Despite our attempts otherwise, we do occasionally judge books by their covers — but does this extend to the classroom? An article on NPR’s blog suggests that these internal snap judgements are common amongst teachers, and that the expectations a teacher has for certain students — whether high or low — can likely affect kids’ IQs.
A closer look reveals a 1964 study by Harvard professor and psychologist Robert Rosenthal. Rosenthal’s concept was to randomly choose students and inform the teacher that those specific children were “destined to succeed.”
How did those planted expectations of success affect a child’s IQ? In Rosenthal’s research, he discovered that “expectations affect teachers' moment-to-moment interactions with the children they teach in a thousand almost invisible ways.” So, a student with a perceived high IQ will be given more time to answer questions, more positive feedback, and more approval. He also found that teachers “consistently touch, nod, and smile at those kids more.”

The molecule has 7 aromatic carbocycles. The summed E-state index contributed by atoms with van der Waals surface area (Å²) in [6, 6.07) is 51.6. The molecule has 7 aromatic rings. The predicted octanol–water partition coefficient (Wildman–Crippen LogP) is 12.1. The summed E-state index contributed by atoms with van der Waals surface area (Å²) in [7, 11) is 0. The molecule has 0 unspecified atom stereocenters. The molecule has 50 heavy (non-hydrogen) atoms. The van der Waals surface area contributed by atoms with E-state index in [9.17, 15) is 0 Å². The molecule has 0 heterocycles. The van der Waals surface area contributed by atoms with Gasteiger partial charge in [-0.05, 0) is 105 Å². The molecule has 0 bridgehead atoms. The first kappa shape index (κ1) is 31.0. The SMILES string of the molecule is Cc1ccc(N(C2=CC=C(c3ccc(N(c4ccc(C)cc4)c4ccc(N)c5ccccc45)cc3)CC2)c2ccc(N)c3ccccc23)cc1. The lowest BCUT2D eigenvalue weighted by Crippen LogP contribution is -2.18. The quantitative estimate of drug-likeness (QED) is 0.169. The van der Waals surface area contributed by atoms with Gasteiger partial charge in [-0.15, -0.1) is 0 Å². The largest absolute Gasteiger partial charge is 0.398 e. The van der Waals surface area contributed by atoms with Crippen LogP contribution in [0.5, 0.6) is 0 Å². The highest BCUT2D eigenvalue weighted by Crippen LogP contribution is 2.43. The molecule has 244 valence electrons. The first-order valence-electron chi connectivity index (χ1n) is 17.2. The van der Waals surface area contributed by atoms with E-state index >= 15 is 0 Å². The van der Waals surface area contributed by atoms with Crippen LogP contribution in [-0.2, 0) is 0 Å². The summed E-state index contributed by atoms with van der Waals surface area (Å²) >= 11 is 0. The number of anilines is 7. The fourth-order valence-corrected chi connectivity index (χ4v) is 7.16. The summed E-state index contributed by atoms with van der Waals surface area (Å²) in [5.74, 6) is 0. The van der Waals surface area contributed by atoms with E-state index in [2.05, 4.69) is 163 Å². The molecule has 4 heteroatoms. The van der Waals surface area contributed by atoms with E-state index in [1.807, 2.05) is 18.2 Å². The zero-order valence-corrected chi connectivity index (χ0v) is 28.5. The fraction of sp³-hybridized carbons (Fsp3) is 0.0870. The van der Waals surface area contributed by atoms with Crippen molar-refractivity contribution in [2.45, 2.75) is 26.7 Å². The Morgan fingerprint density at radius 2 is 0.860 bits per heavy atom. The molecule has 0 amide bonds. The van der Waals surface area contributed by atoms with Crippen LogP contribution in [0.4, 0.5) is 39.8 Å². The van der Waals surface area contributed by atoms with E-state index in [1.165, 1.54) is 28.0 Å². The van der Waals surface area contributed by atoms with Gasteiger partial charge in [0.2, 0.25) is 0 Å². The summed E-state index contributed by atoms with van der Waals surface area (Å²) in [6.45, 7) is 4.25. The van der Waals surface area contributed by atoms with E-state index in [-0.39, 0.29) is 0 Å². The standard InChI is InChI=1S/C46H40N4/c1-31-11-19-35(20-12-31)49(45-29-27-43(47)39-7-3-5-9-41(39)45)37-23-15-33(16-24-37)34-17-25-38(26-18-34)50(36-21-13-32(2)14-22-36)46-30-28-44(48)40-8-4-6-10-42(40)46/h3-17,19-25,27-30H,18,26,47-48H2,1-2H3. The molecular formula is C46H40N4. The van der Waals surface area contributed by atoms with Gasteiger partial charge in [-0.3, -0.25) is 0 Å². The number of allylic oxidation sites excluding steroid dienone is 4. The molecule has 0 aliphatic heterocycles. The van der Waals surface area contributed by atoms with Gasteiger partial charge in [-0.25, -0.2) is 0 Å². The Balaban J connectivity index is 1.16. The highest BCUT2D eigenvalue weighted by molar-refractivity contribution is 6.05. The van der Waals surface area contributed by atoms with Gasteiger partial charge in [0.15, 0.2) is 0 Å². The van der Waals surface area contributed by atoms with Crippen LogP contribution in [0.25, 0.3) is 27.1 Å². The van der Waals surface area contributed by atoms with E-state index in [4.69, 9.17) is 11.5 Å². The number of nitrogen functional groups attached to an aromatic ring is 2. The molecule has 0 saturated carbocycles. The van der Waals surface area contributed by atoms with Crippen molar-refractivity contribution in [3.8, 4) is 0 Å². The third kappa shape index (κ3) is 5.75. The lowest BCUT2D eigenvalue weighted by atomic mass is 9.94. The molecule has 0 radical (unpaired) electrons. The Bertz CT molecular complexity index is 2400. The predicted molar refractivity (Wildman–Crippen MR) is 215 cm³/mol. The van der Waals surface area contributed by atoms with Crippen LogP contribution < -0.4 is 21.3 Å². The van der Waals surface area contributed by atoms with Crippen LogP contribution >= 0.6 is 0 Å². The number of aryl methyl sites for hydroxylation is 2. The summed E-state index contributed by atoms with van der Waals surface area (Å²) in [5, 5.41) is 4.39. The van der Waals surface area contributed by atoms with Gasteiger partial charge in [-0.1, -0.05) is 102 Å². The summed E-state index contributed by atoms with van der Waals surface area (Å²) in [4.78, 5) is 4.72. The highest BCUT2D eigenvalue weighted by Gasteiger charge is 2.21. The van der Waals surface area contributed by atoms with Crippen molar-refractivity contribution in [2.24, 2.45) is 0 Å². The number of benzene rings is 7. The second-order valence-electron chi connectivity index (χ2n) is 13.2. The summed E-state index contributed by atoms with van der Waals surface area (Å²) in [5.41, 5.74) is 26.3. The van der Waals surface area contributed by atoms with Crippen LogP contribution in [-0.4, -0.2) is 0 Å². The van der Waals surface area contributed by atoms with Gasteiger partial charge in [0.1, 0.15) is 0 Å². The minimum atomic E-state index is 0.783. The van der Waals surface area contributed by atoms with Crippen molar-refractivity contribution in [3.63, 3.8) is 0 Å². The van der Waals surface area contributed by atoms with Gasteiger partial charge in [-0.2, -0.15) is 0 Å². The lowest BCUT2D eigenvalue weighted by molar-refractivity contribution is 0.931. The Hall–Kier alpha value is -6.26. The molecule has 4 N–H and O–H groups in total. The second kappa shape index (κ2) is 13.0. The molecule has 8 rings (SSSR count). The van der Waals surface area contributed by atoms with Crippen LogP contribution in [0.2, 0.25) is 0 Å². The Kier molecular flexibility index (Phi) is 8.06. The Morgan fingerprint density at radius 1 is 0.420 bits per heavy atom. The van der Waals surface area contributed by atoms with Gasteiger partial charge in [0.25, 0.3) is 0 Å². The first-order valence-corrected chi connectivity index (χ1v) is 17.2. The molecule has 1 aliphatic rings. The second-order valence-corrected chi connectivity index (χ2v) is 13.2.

To challenge these findings another study was conducted — this time with two groups of teachers. One group was provided with a simple instructional training course in pedagogy (the holistic science of education) and the other was given intense behavioral training including skills on setting expectations — and that training seemed to make all the difference.
The researcher, Robert Pianta, then went back to the teachers and found that the group given the intensive training had a bigger transformation in their pre-existing beliefs. As NPR noted, Pianta determined that “to change beliefs, the best thing to do is to change behaviors.”
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